Boy, was I ever wrong the past 834,423 times I said, “this was the wildest thing I’ve ever seen in Aurora.”
Monday night offered up the freakiest show on Colorado’s showiest city council — so far.
On what looked to be a relative yawner for a group that makes the Denver School Board look like a Microsoft Board Meeting, some fresh hell broke loose during a study session when the topic of land acknowledgment came up.
Land acknowledgments have been around since I was sporting bell-bottom corduroys in the 1970s.
It’s a public acknowledgment that land or labor or something of value can and should be attributed to someone, often who never gave it up willingly.
In Aurora’s case, the proposal was to acknowledge that the Colorado and Aurora land we all enjoy, sell, exploit, plant and build roads on wasn’t given to us or purchased. European invaders stole it in small pieces and huge land grabs from the indigenous people who had lived here for thousands of years, even before “Columbus sailed the ocean blue…”
The proposal was to publicly acknowledge that neither we, the French, the British, nor the Spanish were here first. And that those who were here had very different lives than the ones they were forced into after Europeans invaded the entire continent.
Denver does it. The Auraria Campus does it. Hundreds of governments here, and around the world, do it. It’s not to impose guilt, shame or blame, but simply to observe the truth in hopes of increasing our understanding of our shared, real history and the real results of that.
In the world of controversial, hyperpartisan, bulging-carotid-artery melees that bump headlines all day long, these acknowledgements have become as contentious as mandates to shovel your sidewalk after it snows.
With pro sports teams and even Colorado schools acknowledging the sick cruelty of imposing mascots like “redskins” and “savages,” also acknowledging the victims’ stolen culture is not a bad idea.
Not, however, in Aurora.
Councilmember Danielle Jurinsky couldn’t seem to gush adequate aspersions fast enough on offering an Aurora land acknowledgement.
“I can’t even believe this is coming to city council,” Jurinsky said. “The only way that I would support this is if we also acknowledged that this is actually God’s country. I am adamantly against this.”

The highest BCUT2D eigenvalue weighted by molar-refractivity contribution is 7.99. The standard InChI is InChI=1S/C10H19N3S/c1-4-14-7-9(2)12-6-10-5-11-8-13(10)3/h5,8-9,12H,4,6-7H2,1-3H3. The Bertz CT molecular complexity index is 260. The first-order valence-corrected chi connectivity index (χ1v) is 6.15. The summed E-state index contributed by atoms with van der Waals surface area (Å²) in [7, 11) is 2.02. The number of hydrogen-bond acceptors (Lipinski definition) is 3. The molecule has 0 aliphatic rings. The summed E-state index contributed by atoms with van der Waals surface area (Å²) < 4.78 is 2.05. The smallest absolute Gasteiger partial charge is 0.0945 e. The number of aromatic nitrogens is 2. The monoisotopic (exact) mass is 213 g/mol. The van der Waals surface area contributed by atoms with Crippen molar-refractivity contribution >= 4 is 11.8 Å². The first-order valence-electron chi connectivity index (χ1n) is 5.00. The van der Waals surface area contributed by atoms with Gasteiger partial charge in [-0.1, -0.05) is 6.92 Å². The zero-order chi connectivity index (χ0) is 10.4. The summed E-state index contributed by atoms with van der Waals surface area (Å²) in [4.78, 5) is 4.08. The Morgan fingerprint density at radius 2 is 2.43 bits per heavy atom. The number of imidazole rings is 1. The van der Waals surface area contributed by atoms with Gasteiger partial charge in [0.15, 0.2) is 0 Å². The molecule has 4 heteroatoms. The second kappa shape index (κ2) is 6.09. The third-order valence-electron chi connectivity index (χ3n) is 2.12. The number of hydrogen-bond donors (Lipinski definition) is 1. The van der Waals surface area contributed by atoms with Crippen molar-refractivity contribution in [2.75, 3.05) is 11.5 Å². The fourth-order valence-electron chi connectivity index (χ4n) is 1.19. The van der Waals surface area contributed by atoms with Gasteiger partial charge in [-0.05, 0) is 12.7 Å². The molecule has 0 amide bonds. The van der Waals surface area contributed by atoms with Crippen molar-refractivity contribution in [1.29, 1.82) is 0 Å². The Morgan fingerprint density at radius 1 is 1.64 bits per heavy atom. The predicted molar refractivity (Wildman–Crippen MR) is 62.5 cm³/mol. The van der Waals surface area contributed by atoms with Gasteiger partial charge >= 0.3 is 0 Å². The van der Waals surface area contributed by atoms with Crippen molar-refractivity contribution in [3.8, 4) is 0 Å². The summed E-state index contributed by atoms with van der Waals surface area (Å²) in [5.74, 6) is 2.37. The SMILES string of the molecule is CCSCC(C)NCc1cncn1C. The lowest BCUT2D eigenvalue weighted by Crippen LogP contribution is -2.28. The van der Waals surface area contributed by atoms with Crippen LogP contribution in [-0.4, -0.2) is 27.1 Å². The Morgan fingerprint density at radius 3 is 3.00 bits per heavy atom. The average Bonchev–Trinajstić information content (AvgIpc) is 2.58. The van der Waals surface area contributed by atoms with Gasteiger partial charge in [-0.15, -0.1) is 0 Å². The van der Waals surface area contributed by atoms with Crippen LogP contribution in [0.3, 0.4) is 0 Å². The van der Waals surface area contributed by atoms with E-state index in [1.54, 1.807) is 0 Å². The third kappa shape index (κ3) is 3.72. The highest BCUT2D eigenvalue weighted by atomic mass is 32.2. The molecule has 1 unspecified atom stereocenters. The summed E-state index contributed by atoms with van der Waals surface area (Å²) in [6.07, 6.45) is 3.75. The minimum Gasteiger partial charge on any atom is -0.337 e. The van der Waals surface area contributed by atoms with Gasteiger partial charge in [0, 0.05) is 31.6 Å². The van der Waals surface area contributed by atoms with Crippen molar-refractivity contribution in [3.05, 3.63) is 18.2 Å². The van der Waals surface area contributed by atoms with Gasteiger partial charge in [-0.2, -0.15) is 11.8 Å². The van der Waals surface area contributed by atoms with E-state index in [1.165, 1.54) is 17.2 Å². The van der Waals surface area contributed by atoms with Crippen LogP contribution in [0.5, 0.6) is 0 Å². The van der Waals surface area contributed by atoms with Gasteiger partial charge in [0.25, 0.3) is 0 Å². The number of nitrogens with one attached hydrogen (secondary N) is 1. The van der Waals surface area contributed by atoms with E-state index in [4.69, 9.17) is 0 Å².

Tonight, Aurora’s council considered adopting a land acknowledgement — a statement read before events and meetings recognizing how the land that Aurora sits on today was seized from Native Americans.
That went… about as well as you’d expect…
“This is God’s country!” pic.twitter.com/IkLfdbjZTs
— Max Levy (@maxamillianlevy) August 16, 2022
She continued that God was the rightful landlord. She didn’t say, however, whether that should be her god, the gods of the indigenous citizens that European settlers took the land from, or the gods of the Chinese and Black people some of of those settlers kidnapped and enslaved to build railroads and do stuff for free.
Jurinsky wasn’t alone in seeing nothing but oh-hell-no in acknowledging Aurora’s past and the past of those who were forced from their homes.
Councilperson Angela Lawson questioned the wisdom of acknowledging Native Americans for being ousted when she felt that “the land has been conquered from all racial groups.”
She said she saw that as being divisive.
It’s unclear what definition of “indigenous” she thinks describes the nations and tribes that existed in the Colorado region for longer than 20,000 years. Their survivors, and every expert I’ve encountered, has been clear that nobody told any invading Europeans, “Go ahead. Take over everything and force us into squalid pockets of property.”
Councilmember Francoise Bergan capped the high-level discussion by sneering at the idea for two reasons. She didn’t like the idea that Aurora would be expected to trot out this land acknowledgment thing at select city council meetings and big public events.
“Why would we do this more than one time?” she asked.
Her biggest beef, however, was the wording of the acknowledgement, which, like hundreds of others like it used by hundreds of other organizations, acknowledged that this land was “stolen” from its original citizens.
“I can’t support this,” she said.
Indigenous nation leaders and credible historians all agree, however, European invaders didn’t borrow, buy or beg the land. They stole it and forced their victims to suffer one of the cruelest, racial calamities in human history.
Not so long ago, Colorado “natives” outright looted the property of hundreds of thousands of original Americans, murdered them a few at a time and also en masse during the Sand Creek Massacre.
Not only did white invaders steal the land of numerous indigenous nations, the cruelest of the white masters then kidnapped the children of their victims and forced them into “schools.” There, they were indoctrinated, sexually and physically abused, and even murdered.
Acknowledging the history of Colorado and the West makes the notion seem pretty tame compared to the credible criticism of the practice as disingenuous exchange for reparations.
Despite what you or your grandparents learned in school about our benevolent American history, what happened here in Colorado and across the continent was little different than what Russia is doing to Ukraine right now.
Acknowledging reality isn’t a divisive or harmful thing for a community and its society. It’s like growing up, which is something that seems to regularly evade this city council.